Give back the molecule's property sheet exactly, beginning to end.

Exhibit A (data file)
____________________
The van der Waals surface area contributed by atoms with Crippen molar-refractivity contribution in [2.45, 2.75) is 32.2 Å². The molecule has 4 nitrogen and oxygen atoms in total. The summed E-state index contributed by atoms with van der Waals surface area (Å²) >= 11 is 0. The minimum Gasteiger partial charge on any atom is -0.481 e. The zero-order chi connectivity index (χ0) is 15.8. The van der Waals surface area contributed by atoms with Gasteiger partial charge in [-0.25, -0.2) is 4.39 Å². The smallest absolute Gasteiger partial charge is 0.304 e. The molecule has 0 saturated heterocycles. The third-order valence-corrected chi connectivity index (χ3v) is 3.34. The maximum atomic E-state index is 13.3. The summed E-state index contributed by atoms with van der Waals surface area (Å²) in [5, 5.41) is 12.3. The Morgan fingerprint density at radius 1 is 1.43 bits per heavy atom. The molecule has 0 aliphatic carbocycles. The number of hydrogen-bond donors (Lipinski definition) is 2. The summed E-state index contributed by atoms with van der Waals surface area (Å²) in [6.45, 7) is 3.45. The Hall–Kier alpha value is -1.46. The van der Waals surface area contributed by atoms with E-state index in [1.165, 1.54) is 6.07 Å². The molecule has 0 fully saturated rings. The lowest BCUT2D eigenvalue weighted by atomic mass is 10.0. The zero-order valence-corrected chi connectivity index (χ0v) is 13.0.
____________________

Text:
The van der Waals surface area contributed by atoms with Crippen molar-refractivity contribution in [2.45, 2.75) is 32.2 Å². The molecule has 4 nitrogen and oxygen atoms in total. The summed E-state index contributed by atoms with van der Waals surface area (Å²) >= 11 is 0. The minimum Gasteiger partial charge on any atom is -0.481 e. The zero-order chi connectivity index (χ0) is 15.8. The van der Waals surface area contributed by atoms with Gasteiger partial charge in [-0.25, -0.2) is 4.39 Å². The smallest absolute Gasteiger partial charge is 0.304 e. The molecule has 0 saturated heterocycles. The third-order valence-corrected chi connectivity index (χ3v) is 3.34. The maximum atomic E-state index is 13.3. The summed E-state index contributed by atoms with van der Waals surface area (Å²) in [5, 5.41) is 12.3. The Morgan fingerprint density at radius 1 is 1.43 bits per heavy atom. The molecule has 0 aliphatic carbocycles. The number of hydrogen-bond donors (Lipinski definition) is 2. The summed E-state index contributed by atoms with van der Waals surface area (Å²) in [6.45, 7) is 3.45. The Hall–Kier alpha value is -1.46. The van der Waals surface area contributed by atoms with E-state index in [1.165, 1.54) is 6.07 Å². The molecule has 0 fully saturated rings. The lowest BCUT2D eigenvalue weighted by atomic mass is 10.0. The zero-order valence-corrected chi connectivity index (χ0v) is 13.0.